Along the outside edge of the ovary, several tiny fluid sacs form in people with PCOS. These are known as cysts. Immature eggs are present in the tiny cysts filled with fluid called follicles. These follicles don’t consistently release eggs.

In women between the ages of 17 and 45, the prevalence of PCOS is thought to range between 5.5% and 12.6% globally. Depending on the diagnostic criteria applied, prevalence estimates for India range from 8.2% to 22.5%. One of the main reasons why women struggle with infertility is PCOS.

What Are The Symptoms?

PCOS symptoms frequently appear around the time of the first menstrual cycle. Sometimes, after having periods for a while, symptoms appear later. The syndromes are sometimes different in PCOD patients. When you exhibit at least two of them, a medical practitioner will diagnose you with PCOD.

Infrequent Periods: PCOS is frequently accompanied with irregular or infrequent menstrual cycles. The same goes for having periods that last many days or longer than is customary for a period. You might, for instance, have less than nine periods per year. Additionally, such times could be spaced apart by more than 35 days. It is also possible for you to face difficulty getting pregnant if the diagnosis is severe.

Excess Androgen: Extra facial and body hair may come from high androgen levels, known as hirsutism. Additionally, male-pattern baldness and severe acne can occur occasionally.

Ovaries with cysts: You might have larger ovaries. Around the ovary’s border, tiny follicles containing immature eggs may appear. The ovaries may not function properly.The signs and symptoms of PCOS are often more severe in people with Obesity.There is no known precise cause of PCOS. There are several variables that could be involved, including:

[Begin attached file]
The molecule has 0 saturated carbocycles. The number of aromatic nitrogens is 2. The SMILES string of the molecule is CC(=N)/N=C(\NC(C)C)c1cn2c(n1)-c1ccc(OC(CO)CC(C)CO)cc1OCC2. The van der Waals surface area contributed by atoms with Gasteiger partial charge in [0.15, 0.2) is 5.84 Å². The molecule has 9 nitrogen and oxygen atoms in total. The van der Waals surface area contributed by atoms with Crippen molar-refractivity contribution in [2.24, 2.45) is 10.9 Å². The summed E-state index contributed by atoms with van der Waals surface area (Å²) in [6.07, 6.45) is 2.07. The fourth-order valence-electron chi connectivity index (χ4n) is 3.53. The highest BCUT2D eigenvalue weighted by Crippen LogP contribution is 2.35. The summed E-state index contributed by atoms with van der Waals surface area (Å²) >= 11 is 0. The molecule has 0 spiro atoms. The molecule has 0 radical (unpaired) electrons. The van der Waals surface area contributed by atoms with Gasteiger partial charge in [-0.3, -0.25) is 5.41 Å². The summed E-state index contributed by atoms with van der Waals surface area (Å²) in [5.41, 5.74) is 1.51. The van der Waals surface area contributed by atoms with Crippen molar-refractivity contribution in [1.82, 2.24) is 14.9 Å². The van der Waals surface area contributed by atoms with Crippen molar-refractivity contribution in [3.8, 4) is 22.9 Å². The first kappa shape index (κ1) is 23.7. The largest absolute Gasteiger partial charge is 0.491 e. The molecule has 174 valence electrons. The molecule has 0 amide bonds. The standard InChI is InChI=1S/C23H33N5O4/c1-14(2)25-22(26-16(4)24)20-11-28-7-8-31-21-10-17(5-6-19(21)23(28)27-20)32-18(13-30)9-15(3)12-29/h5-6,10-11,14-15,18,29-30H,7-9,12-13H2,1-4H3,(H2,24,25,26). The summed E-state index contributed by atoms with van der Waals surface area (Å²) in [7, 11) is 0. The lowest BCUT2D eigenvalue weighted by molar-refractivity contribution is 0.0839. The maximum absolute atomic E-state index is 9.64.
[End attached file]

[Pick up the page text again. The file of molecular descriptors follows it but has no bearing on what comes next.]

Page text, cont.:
Insulin resistance: The pancreas creates the insulin hormone. It enables cells to utilise sugar, which is the body’s main source of energy. Blood sugar levels may rise if cells develop an immunity to insulin’s effects. To lower the blood sugar level, this may lead to your body producing more insulin.Your body may produce too much androgen if you have an excessive insulin level. The act of releasing eggs from the ovary, known as ovulation, may be difficult for you. Dark, velvety patches of skin around the breasts, in the crotch, or under the armpits are some areas of the body where insulin resistance can be seen. Other indications could include an increased appetite and weight gain.

Low-grade inflammation: In reaction to an infection or injury, white blood cells produce various chemicals. The reaction is referred to as low-grade inflammation. According to research, patients with PCOS experience a specific kind of chronic, low-grade inflammation that causes their polycystic ovaries to manufacture androgens. Heart and blood vascular issues may result from this.

Heredity: According to research, several genes may be connected to PCOS. A family history of PCOS may increase your risk of having the disease.

Excessive androgen: The ovaries may create a lot of androgens if you have PCOS. Ovulation is hampered by this excess of androgen. This indicates that the follicles in which the eggs are developed don’t release them regularly. Acne and hirsutism are further side effects of too much androgen.


Among the PCOS complications are:
  • Infertility
  • Pregnancy-related high blood pressure or gestational diabetes
  • Early or unsuccessful pregnancies
  • Fat accumulation in the liver is the cause of non-alcoholic steatohepatitis, a severe form of liver inflammation.
  • High blood pressure, high blood sugar, and unhealthy cholesterol or triglyceride levels are all parts of the metabolic syndrome, which greatly raises the risk of cardiovascular (heart and blood vessel) illness.
  • Both prediabetes and type 2 diabetes
  • Sleep apnea
  • Eating disorders, anxiety, and depression
  • The uterine lining can develop cancer (endometrial cancer)

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